From the Wall St. Journal
At the close of the 2020-21 academic year, women made up 59.5% of college students, an all-time high, and men 40.5%, according to enrollment data from the National Student Clearinghouse, a nonprofit research group. U.S. colleges and universities had 1.5 million fewer students compared with five years ago, and men accounted for 71% of the decline.
This education gap, which holds at both two- and four-year colleges, has been slowly widening for 40 years. The divergence increases at graduation: After six years of college, 65% of women in the U.S. who started a four-year university in 2012 received diplomas by 2018 compared with 59% of men during the same period, according to the U.S. Department of Education.
The whole article provides stunning facts about male underachievement.
My first book Motivate Your Son focused on the motivational challenge that I saw facing teen boys. When I created our Student Mastery Program, I did not have a gender focus in mind. I hoped to train students to become great students. I soon noticed that many of our female students had what I’ll call technical issues – perhaps not studying effectively or not knowing the material – but that many of our male students, in addition to having the same challenges as their female counterparts, also had motivational issues.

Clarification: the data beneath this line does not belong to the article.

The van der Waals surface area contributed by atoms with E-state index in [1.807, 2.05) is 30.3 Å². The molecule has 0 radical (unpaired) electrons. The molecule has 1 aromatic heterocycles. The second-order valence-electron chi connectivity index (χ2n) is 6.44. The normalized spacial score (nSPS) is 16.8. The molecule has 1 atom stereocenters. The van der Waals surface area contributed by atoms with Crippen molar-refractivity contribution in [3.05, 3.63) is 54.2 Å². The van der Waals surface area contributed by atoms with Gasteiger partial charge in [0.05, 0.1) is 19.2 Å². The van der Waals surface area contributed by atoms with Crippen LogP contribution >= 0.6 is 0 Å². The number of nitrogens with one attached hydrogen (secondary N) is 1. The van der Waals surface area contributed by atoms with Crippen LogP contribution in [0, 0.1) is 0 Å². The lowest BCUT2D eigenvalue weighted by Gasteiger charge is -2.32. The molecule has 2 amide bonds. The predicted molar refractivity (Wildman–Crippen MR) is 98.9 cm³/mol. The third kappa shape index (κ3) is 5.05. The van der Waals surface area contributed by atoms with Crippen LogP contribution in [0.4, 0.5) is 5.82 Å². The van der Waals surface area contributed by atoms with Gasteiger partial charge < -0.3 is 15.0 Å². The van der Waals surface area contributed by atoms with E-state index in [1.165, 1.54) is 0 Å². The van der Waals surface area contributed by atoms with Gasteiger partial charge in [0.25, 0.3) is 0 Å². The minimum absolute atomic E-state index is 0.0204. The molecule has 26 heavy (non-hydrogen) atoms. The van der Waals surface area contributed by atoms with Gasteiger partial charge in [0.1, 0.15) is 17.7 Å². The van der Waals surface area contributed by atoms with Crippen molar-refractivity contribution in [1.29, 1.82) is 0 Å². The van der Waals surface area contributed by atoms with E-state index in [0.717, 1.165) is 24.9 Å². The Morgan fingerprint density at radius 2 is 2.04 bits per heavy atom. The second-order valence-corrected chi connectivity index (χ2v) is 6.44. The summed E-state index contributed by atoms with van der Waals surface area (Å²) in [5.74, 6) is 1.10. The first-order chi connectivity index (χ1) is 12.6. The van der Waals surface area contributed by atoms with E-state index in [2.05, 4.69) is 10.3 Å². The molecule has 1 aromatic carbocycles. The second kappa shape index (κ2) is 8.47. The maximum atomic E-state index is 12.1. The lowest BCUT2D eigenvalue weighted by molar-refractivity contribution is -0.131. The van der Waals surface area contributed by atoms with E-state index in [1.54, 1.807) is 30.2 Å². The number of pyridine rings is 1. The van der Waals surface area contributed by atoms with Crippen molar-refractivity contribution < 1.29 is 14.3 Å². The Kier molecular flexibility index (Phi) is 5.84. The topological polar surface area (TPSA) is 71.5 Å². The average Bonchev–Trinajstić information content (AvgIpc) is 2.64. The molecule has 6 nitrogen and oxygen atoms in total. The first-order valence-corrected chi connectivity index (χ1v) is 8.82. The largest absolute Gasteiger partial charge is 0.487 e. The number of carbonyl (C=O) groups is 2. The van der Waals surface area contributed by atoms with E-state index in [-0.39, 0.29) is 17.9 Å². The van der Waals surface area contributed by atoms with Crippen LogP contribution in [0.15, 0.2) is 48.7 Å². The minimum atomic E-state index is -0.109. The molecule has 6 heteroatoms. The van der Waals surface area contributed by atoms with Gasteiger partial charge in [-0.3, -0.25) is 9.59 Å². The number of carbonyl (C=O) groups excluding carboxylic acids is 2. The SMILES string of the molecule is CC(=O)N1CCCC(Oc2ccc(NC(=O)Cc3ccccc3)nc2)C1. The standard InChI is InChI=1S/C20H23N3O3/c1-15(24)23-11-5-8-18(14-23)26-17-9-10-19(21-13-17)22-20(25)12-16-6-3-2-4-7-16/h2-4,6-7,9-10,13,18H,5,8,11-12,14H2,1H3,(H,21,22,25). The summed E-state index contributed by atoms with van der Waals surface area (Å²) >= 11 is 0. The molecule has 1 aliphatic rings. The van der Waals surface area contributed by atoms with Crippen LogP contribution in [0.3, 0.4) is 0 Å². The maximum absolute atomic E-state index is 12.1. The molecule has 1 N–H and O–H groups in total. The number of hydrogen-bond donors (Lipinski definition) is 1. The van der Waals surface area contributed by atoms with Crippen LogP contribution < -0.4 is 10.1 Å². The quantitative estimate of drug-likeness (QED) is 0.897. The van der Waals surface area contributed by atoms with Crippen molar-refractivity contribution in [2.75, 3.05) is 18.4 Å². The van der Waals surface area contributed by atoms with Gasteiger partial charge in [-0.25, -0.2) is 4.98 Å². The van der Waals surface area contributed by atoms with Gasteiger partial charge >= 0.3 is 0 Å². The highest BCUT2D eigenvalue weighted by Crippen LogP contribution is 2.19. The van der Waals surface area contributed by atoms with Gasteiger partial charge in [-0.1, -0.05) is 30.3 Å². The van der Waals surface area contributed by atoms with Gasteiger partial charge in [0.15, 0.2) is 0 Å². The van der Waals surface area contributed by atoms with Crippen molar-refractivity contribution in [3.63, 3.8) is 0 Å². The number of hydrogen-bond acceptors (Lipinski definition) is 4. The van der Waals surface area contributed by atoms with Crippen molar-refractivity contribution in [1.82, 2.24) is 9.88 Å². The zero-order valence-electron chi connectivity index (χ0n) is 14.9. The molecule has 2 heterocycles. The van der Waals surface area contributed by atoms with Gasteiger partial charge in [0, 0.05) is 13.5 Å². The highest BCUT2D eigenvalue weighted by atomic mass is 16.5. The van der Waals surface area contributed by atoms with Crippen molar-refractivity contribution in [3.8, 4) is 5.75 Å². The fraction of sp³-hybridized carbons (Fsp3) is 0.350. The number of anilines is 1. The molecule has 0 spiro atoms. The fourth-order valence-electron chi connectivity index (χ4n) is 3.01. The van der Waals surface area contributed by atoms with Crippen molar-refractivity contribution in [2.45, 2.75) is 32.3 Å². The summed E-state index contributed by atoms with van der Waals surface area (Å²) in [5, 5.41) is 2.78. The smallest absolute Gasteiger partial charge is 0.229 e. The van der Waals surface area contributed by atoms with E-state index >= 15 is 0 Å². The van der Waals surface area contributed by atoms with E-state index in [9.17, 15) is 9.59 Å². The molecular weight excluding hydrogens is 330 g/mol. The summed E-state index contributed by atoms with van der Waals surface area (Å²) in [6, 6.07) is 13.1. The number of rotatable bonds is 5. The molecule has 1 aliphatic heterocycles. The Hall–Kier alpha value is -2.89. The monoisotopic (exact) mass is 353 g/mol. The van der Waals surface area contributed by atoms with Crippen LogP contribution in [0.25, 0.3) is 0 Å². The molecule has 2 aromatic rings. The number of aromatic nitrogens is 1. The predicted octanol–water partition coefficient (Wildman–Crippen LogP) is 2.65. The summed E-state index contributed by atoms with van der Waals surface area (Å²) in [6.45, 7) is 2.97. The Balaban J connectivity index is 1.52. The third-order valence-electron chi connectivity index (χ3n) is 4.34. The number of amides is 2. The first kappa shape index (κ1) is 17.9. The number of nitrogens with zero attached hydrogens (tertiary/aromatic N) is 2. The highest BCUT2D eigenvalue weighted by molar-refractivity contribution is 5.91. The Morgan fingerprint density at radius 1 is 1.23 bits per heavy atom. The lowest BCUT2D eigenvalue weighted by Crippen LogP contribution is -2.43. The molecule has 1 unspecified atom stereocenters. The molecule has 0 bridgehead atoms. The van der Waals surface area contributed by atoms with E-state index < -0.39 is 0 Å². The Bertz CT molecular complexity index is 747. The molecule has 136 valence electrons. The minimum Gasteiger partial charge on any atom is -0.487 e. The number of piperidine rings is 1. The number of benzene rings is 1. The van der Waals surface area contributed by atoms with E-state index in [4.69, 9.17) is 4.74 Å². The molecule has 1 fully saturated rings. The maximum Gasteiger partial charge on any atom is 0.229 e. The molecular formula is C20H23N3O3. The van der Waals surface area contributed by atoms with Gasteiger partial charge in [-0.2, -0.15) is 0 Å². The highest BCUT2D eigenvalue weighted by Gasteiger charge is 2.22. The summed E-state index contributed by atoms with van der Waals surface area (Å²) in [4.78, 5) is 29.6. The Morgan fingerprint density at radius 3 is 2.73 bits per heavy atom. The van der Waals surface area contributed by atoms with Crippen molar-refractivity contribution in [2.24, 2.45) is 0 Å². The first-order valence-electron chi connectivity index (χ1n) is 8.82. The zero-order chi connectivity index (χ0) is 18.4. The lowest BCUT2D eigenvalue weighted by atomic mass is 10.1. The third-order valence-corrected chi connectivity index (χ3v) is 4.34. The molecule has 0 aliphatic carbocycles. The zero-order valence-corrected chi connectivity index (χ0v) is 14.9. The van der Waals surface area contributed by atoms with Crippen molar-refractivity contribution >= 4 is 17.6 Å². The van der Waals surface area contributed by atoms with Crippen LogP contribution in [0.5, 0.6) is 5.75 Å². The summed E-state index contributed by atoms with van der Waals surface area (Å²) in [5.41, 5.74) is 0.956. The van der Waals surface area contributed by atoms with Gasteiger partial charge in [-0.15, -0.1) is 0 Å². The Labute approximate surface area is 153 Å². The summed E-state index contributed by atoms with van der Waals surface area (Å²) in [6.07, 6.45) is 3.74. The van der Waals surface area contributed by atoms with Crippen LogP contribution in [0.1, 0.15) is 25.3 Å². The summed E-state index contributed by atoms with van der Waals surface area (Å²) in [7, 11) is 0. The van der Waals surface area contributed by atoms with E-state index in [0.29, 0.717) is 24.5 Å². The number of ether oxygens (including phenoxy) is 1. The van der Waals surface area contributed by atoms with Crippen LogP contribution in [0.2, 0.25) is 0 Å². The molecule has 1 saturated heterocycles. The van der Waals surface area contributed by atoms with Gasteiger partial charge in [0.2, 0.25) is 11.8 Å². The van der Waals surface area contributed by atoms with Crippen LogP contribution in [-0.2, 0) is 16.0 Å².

Then I looked at my notes related to clients. 95% of the unmotivated students were boys.
I wrote the book and soon was contacted by parents not just in Shoreline Connecticut or in nearby Connecticut suburbs but also throughout the country (and surprisingly even from some in Canada, England and Australia). Amazon has that effect!
In any event, for the last decade since the book was published, I’ve been working with teen boys in relation to motivation in high school.
My basic message has stayed the same: those that are unmotivated in high school limit their post high school choices and more importantly do not build their work character that will be vital for post high school success. For most, the best path is college. Those who argue otherwise have not worked with 18-22 year olds who have highly limited options outside of college. Could college better, a better value and so forth? Of course. Nonetheless, for most it’s the option that takes adolescents and turns them into functioning adults.
When seeing what I called “The Lost Boys” – those who never really made the transition from high school to the adult work world – which really means they are “lost men”, 18-26 year olds who work part-time jobs or float between unemployment and low-level full time jobs, it becomes abundantly clear that their challenges did not arise recently.
Most every one was not motivated in high school.
That’s the root cause that has led to a crisis that the Wall Street Journal’s article elucidates.